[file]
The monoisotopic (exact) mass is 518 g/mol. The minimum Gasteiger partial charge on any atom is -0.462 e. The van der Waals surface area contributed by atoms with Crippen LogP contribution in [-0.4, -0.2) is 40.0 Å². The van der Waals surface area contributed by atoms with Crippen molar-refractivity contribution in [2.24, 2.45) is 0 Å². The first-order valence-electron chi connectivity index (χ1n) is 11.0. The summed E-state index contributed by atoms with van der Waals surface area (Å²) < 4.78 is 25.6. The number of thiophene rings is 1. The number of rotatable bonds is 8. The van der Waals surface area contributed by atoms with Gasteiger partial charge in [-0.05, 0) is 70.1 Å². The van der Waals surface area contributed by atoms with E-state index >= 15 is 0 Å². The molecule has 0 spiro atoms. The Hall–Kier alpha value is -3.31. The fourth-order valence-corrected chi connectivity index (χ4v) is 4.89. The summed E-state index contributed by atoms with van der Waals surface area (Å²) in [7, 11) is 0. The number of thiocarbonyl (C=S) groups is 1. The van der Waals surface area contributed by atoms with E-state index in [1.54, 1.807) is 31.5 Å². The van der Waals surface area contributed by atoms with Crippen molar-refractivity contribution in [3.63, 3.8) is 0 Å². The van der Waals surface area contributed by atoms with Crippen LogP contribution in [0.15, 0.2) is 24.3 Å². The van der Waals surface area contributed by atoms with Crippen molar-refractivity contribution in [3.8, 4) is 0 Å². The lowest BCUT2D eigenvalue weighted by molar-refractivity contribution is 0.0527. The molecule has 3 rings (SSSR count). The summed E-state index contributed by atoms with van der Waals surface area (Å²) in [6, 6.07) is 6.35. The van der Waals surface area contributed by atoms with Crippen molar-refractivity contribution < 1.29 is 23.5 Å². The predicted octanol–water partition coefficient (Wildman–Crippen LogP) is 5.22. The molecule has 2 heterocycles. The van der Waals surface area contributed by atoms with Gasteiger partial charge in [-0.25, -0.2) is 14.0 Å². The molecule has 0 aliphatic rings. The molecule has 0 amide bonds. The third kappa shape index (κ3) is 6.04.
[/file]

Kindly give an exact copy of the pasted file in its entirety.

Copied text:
The monoisotopic (exact) mass is 518 g/mol. The minimum Gasteiger partial charge on any atom is -0.462 e. The van der Waals surface area contributed by atoms with Crippen LogP contribution in [-0.4, -0.2) is 40.0 Å². The van der Waals surface area contributed by atoms with Crippen molar-refractivity contribution in [2.24, 2.45) is 0 Å². The first-order valence-electron chi connectivity index (χ1n) is 11.0. The summed E-state index contributed by atoms with van der Waals surface area (Å²) < 4.78 is 25.6. The number of thiophene rings is 1. The number of rotatable bonds is 8. The van der Waals surface area contributed by atoms with Gasteiger partial charge in [-0.05, 0) is 70.1 Å². The van der Waals surface area contributed by atoms with E-state index >= 15 is 0 Å². The molecule has 0 spiro atoms. The Hall–Kier alpha value is -3.31. The fourth-order valence-corrected chi connectivity index (χ4v) is 4.89. The summed E-state index contributed by atoms with van der Waals surface area (Å²) in [7, 11) is 0. The number of thiocarbonyl (C=S) groups is 1. The van der Waals surface area contributed by atoms with E-state index in [1.54, 1.807) is 31.5 Å². The van der Waals surface area contributed by atoms with Crippen molar-refractivity contribution in [3.63, 3.8) is 0 Å². The van der Waals surface area contributed by atoms with Crippen LogP contribution in [0.15, 0.2) is 24.3 Å². The van der Waals surface area contributed by atoms with Crippen molar-refractivity contribution in [3.8, 4) is 0 Å². The lowest BCUT2D eigenvalue weighted by molar-refractivity contribution is 0.0527. The molecule has 3 rings (SSSR count). The summed E-state index contributed by atoms with van der Waals surface area (Å²) in [6, 6.07) is 6.35. The van der Waals surface area contributed by atoms with Crippen molar-refractivity contribution < 1.29 is 23.5 Å². The predicted octanol–water partition coefficient (Wildman–Crippen LogP) is 5.22. The molecule has 2 heterocycles. The van der Waals surface area contributed by atoms with Gasteiger partial charge in [-0.25, -0.2) is 14.0 Å². The molecule has 0 aliphatic rings. The molecule has 0 amide bonds. The third kappa shape index (κ3) is 6.04.